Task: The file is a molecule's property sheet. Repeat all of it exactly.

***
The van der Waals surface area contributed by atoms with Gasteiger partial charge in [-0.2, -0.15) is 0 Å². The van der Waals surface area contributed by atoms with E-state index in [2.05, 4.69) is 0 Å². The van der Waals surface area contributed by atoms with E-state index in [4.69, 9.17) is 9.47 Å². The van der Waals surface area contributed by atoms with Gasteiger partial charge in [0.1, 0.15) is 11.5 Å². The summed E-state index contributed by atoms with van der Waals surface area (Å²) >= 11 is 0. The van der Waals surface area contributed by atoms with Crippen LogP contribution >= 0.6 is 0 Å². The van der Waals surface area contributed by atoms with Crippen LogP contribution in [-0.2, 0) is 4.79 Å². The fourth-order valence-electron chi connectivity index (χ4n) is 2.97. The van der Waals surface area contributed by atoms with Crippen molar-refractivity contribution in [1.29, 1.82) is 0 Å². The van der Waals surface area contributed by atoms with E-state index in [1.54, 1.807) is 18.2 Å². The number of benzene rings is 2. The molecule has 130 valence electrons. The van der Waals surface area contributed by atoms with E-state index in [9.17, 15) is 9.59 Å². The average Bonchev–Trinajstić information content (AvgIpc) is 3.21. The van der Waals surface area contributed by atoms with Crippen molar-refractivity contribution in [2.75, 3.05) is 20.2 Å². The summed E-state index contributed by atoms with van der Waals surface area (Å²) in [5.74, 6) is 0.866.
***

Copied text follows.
The van der Waals surface area contributed by atoms with Gasteiger partial charge in [-0.2, -0.15) is 0 Å². The van der Waals surface area contributed by atoms with E-state index in [2.05, 4.69) is 0 Å². The van der Waals surface area contributed by atoms with E-state index in [4.69, 9.17) is 9.47 Å². The van der Waals surface area contributed by atoms with Gasteiger partial charge in [0.1, 0.15) is 11.5 Å². The summed E-state index contributed by atoms with van der Waals surface area (Å²) >= 11 is 0. The van der Waals surface area contributed by atoms with Crippen LogP contribution >= 0.6 is 0 Å². The van der Waals surface area contributed by atoms with Crippen LogP contribution in [-0.2, 0) is 4.79 Å². The fourth-order valence-electron chi connectivity index (χ4n) is 2.97. The van der Waals surface area contributed by atoms with Crippen molar-refractivity contribution in [1.29, 1.82) is 0 Å². The van der Waals surface area contributed by atoms with E-state index in [1.54, 1.807) is 18.2 Å². The number of benzene rings is 2. The molecule has 130 valence electrons. The van der Waals surface area contributed by atoms with E-state index in [9.17, 15) is 9.59 Å². The average Bonchev–Trinajstić information content (AvgIpc) is 3.21. The van der Waals surface area contributed by atoms with Crippen molar-refractivity contribution in [2.75, 3.05) is 20.2 Å². The summed E-state index contributed by atoms with van der Waals surface area (Å²) in [5.74, 6) is 0.866.